Posted on by Rachelle Mandik

Last month, my husband and I moved out of our New York City apartment and into our first house, in the suburbs of New Jersey. We both grew up in suburban households, and so in many ways this is a return to our roots. 

The house we bought is approximately twice the square footage of our old apartment, which itself was large by NYC standards, and yet we seem not to be the primary occupants or even the owners of our new dwelling. Who is? Our books. You see, when a copyeditor and a philosopher get married, their union produces a massive library of books.

Fifty-two book boxes' worth of them.  How many is that? Well, it takes up one of these, three of these, five of these, and a few others besides. With some spillover into piles on our desks or nightstands.

This past Sunday I saw this article in the NYT about the special kind of tyranny books can hold over our lives and I totally identified with it.

And like the author of the article, I find myself stymied as to how to solve this "problem."  

Surely part of the dilemma is vanity and is not a practical consideration at all. We've done the math. There'd have to be some Kurzweil-level singularity soon for it to be feasible that we read or re-read all these things.

Should I really hold on to my many Graham Greene mint-green-spined Penguin paperbacks from college when I didn't even particularly enjoy reading them at the time? Will a dinner guest ooh and ahh over the fact I have so many Graham Greene novels? Probably not.  But they do create an impression. That one of us is the kind of person who read, is reading, or would read them. Or that one of us endured an entire college course on Graham Greene. So they have to stay.

We can't get rid of one of the doubles, either. A guest surely will wonder why we have two copies of David Foster Wallace's Oblivion prominently displayed in our living room bookcase. But they're both autographed, and were from an event we attended together, so they both have to stay. And so it goes for nearly every book in our collection. It turns out there is some sentimental or aesthetic reason why none ever get kicked out of the gang. Except maybe the Camille Paglia books. We can't figure out why we still have those.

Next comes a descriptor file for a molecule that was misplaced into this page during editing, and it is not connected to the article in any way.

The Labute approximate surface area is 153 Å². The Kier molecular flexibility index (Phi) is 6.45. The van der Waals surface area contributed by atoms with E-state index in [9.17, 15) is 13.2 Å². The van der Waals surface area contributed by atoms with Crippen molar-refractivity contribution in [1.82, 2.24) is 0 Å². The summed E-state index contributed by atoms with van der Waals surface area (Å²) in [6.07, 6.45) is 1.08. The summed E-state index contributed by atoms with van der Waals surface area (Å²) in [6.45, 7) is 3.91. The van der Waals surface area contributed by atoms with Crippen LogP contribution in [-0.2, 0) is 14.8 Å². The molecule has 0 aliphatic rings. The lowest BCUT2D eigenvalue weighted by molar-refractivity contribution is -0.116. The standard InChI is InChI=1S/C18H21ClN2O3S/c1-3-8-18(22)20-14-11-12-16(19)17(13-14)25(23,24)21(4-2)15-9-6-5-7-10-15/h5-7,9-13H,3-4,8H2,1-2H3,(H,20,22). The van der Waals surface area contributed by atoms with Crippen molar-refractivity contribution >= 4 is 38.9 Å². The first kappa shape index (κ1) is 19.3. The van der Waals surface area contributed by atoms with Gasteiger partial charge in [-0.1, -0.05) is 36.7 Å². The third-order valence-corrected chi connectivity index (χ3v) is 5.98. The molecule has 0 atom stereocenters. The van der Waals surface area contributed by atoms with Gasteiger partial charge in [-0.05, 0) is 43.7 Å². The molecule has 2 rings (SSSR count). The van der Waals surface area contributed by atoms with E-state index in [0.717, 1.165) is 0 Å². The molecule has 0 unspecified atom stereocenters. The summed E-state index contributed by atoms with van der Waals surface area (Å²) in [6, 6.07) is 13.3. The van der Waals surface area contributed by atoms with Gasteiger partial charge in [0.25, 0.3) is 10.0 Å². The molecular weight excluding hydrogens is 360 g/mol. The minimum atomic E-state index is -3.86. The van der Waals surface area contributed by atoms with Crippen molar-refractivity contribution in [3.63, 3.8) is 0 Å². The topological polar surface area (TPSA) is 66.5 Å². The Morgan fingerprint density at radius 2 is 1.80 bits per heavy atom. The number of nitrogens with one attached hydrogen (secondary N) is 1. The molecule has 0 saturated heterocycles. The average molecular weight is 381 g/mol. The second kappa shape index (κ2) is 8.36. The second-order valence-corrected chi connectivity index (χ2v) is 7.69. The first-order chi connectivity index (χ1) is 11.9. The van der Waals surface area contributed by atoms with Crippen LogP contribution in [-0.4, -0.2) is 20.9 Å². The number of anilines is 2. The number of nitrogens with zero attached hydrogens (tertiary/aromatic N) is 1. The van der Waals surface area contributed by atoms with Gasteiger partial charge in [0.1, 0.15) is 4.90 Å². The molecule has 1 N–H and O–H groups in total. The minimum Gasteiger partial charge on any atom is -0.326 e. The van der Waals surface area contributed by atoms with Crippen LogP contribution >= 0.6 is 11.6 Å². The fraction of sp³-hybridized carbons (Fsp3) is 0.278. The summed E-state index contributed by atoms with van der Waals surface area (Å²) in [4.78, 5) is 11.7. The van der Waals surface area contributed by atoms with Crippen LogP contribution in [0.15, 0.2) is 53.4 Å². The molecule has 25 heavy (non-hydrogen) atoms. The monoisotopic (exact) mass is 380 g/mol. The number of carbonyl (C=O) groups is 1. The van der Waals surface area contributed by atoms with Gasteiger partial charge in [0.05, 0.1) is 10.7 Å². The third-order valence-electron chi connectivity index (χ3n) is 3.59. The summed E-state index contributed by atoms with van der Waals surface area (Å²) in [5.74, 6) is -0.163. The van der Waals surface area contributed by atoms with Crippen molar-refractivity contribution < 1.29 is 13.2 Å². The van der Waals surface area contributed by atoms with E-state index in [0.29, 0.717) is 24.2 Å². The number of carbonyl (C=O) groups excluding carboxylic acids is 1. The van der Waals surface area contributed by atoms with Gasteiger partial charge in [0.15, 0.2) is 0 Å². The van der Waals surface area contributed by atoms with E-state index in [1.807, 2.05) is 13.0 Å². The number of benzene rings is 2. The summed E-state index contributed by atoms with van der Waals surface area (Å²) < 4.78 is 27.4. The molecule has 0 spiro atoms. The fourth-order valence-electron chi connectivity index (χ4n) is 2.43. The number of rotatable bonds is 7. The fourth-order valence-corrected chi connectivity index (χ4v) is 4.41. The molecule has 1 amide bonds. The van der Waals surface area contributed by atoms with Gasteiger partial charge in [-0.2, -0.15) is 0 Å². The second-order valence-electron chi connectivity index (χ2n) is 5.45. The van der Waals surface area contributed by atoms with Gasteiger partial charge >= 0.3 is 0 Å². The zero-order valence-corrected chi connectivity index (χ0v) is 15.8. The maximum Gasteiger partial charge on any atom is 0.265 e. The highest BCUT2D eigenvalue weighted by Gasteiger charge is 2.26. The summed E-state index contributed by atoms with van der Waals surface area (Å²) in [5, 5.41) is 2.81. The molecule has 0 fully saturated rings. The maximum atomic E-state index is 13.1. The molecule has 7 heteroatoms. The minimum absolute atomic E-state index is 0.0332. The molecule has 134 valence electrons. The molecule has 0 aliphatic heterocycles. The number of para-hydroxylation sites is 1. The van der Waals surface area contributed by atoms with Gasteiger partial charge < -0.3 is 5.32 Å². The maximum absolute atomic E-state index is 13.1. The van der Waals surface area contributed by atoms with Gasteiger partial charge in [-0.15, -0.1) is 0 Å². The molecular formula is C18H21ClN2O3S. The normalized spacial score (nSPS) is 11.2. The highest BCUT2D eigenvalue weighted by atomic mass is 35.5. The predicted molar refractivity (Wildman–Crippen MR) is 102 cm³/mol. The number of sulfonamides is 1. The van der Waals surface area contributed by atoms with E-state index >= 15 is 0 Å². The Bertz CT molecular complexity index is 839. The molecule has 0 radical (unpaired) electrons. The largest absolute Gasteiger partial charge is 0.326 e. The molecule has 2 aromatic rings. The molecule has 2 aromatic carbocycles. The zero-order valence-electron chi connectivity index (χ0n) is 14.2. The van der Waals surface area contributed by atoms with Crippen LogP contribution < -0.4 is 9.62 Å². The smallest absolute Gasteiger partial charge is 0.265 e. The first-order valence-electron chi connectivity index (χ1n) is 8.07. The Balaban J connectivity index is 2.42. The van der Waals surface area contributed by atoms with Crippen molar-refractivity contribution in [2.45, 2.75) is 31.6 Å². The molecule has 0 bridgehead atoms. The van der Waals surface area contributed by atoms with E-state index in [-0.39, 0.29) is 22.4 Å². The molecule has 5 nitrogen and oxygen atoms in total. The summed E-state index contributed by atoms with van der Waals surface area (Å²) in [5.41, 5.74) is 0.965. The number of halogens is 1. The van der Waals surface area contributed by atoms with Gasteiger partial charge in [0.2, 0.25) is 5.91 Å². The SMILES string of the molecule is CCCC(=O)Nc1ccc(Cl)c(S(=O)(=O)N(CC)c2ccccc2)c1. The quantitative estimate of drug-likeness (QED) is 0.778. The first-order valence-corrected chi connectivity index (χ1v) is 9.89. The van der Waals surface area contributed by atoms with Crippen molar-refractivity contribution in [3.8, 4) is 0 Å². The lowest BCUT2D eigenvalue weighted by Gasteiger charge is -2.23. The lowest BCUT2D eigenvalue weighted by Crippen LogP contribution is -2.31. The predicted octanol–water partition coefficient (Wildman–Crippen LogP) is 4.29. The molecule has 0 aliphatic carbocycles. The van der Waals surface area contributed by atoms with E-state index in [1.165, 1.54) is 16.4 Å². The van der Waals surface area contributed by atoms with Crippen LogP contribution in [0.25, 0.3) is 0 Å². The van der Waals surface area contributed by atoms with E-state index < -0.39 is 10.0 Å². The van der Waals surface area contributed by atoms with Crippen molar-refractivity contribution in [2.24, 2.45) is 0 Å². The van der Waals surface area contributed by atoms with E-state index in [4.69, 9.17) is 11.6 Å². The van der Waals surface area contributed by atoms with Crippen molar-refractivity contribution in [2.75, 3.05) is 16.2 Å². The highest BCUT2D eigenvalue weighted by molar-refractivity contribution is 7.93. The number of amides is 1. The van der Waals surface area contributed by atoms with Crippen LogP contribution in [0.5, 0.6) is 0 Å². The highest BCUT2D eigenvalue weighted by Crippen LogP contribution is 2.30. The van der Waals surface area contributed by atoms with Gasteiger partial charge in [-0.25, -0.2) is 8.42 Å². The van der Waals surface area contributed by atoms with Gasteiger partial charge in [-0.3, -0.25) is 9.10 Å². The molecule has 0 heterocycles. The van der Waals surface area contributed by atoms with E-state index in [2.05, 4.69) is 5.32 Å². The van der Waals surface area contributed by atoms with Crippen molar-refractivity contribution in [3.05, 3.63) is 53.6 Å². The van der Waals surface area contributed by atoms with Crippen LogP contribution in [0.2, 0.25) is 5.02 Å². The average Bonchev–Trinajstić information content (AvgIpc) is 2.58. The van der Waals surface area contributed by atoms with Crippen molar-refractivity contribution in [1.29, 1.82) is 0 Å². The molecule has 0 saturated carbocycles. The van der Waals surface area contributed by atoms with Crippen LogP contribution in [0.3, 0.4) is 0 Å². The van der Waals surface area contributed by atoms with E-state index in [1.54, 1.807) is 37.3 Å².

So our books are the stories we tell ourselves about ourselves, which we reinforce when we look at them. And also the story we tell visitors: We are the kind of people who have the books we have. Where some folks display artwork or objets (which we'd do more of if only we had the wall space), we display our books. And while we pay lip service to the idea that we'd like to have fewer books or that we'd like to streamline, we're always astonished and unnerved when we visit family or friends who don't have books around, so we keep all of our rectangular albatrosses and schlep them from place to place in fifty-two boxes. And so we will have to learn to live in their house. I hope they like it here. And I hope they let us stay.


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